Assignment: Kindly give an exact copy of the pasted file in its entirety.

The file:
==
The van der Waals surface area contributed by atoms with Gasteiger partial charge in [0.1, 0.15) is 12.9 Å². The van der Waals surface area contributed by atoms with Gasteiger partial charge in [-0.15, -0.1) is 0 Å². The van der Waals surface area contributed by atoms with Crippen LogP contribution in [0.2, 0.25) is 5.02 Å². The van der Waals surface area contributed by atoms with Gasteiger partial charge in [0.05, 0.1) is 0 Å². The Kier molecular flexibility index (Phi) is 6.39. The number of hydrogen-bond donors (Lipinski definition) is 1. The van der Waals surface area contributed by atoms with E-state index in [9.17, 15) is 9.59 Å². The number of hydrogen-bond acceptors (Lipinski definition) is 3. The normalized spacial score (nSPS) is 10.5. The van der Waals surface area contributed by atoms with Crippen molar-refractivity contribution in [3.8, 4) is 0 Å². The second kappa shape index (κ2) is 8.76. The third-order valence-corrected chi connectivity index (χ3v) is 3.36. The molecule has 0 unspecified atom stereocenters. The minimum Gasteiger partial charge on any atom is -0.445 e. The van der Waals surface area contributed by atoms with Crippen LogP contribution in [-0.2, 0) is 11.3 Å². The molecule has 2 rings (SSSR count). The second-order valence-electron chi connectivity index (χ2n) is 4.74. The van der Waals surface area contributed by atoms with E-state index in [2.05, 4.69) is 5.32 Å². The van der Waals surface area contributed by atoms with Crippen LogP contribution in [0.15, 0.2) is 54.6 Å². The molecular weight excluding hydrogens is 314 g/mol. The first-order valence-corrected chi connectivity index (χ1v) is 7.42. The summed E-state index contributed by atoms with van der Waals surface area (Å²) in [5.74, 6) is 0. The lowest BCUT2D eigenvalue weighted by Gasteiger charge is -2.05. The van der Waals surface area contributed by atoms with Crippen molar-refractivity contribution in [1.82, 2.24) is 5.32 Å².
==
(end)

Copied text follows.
The van der Waals surface area contributed by atoms with Gasteiger partial charge in [0.1, 0.15) is 12.9 Å². The van der Waals surface area contributed by atoms with Gasteiger partial charge in [-0.15, -0.1) is 0 Å². The van der Waals surface area contributed by atoms with Crippen LogP contribution in [0.2, 0.25) is 5.02 Å². The van der Waals surface area contributed by atoms with Gasteiger partial charge in [0.05, 0.1) is 0 Å². The Kier molecular flexibility index (Phi) is 6.39. The number of hydrogen-bond donors (Lipinski definition) is 1. The van der Waals surface area contributed by atoms with E-state index in [9.17, 15) is 9.59 Å². The number of hydrogen-bond acceptors (Lipinski definition) is 3. The normalized spacial score (nSPS) is 10.5. The van der Waals surface area contributed by atoms with Crippen molar-refractivity contribution in [3.8, 4) is 0 Å². The second kappa shape index (κ2) is 8.76. The third-order valence-corrected chi connectivity index (χ3v) is 3.36. The molecule has 0 unspecified atom stereocenters. The minimum Gasteiger partial charge on any atom is -0.445 e. The van der Waals surface area contributed by atoms with Crippen LogP contribution in [-0.2, 0) is 11.3 Å². The molecule has 2 rings (SSSR count). The second-order valence-electron chi connectivity index (χ2n) is 4.74. The van der Waals surface area contributed by atoms with E-state index in [2.05, 4.69) is 5.32 Å². The van der Waals surface area contributed by atoms with Crippen LogP contribution in [0.15, 0.2) is 54.6 Å². The molecular weight excluding hydrogens is 314 g/mol. The first-order valence-corrected chi connectivity index (χ1v) is 7.42. The summed E-state index contributed by atoms with van der Waals surface area (Å²) in [5.74, 6) is 0. The lowest BCUT2D eigenvalue weighted by Gasteiger charge is -2.05. The van der Waals surface area contributed by atoms with Crippen molar-refractivity contribution in [1.82, 2.24) is 5.32 Å².